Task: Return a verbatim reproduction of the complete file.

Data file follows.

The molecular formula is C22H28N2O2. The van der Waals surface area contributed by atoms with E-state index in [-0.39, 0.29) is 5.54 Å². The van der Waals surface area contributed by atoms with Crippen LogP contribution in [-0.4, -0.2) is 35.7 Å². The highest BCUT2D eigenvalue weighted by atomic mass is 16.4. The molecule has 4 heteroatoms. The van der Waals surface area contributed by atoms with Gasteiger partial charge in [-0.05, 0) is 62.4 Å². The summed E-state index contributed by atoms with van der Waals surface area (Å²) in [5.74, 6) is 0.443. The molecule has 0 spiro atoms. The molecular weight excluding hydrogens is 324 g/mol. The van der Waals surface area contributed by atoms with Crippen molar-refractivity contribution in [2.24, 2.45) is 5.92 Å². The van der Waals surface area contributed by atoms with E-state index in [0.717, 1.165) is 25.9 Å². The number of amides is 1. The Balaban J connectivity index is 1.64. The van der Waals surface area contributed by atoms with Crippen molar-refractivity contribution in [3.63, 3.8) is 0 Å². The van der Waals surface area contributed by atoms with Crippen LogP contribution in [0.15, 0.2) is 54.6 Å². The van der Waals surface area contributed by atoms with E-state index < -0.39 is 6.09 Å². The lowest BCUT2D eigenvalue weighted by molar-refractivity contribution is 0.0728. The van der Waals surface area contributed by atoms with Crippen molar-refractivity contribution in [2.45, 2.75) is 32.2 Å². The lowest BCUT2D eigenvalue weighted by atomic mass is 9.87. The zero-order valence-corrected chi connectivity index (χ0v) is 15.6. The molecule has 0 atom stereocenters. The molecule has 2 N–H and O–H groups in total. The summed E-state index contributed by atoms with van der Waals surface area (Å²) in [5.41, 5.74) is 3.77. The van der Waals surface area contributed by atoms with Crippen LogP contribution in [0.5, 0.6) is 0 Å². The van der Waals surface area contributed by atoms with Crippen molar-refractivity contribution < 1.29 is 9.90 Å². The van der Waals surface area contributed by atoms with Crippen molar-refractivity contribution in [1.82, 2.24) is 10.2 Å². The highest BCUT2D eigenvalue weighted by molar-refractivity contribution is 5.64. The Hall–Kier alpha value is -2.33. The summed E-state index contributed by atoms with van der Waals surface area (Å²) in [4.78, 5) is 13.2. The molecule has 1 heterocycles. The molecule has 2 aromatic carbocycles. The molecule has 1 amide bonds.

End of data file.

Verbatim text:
The molecular formula is C22H28N2O2. The van der Waals surface area contributed by atoms with E-state index in [-0.39, 0.29) is 5.54 Å². The van der Waals surface area contributed by atoms with Crippen LogP contribution in [-0.4, -0.2) is 35.7 Å². The highest BCUT2D eigenvalue weighted by atomic mass is 16.4. The molecule has 4 heteroatoms. The van der Waals surface area contributed by atoms with Gasteiger partial charge in [-0.05, 0) is 62.4 Å². The summed E-state index contributed by atoms with van der Waals surface area (Å²) in [5.74, 6) is 0.443. The molecule has 0 spiro atoms. The molecular weight excluding hydrogens is 324 g/mol. The van der Waals surface area contributed by atoms with Crippen molar-refractivity contribution in [2.24, 2.45) is 5.92 Å². The van der Waals surface area contributed by atoms with E-state index in [0.717, 1.165) is 25.9 Å². The number of amides is 1. The Balaban J connectivity index is 1.64. The van der Waals surface area contributed by atoms with Crippen molar-refractivity contribution in [3.63, 3.8) is 0 Å². The van der Waals surface area contributed by atoms with Crippen LogP contribution in [0.15, 0.2) is 54.6 Å². The van der Waals surface area contributed by atoms with E-state index < -0.39 is 6.09 Å². The lowest BCUT2D eigenvalue weighted by molar-refractivity contribution is 0.0728. The van der Waals surface area contributed by atoms with Crippen molar-refractivity contribution in [2.45, 2.75) is 32.2 Å². The lowest BCUT2D eigenvalue weighted by atomic mass is 9.87. The zero-order valence-corrected chi connectivity index (χ0v) is 15.6. The molecule has 0 atom stereocenters. The molecule has 2 N–H and O–H groups in total. The summed E-state index contributed by atoms with van der Waals surface area (Å²) in [5.41, 5.74) is 3.77. The van der Waals surface area contributed by atoms with Crippen LogP contribution in [0.5, 0.6) is 0 Å². The van der Waals surface area contributed by atoms with Crippen molar-refractivity contribution < 1.29 is 9.90 Å². The van der Waals surface area contributed by atoms with Crippen molar-refractivity contribution in [1.82, 2.24) is 10.2 Å². The highest BCUT2D eigenvalue weighted by molar-refractivity contribution is 5.64. The Hall–Kier alpha value is -2.33. The summed E-state index contributed by atoms with van der Waals surface area (Å²) in [4.78, 5) is 13.2. The molecule has 1 heterocycles. The molecule has 2 aromatic carbocycles. The molecule has 1 amide bonds.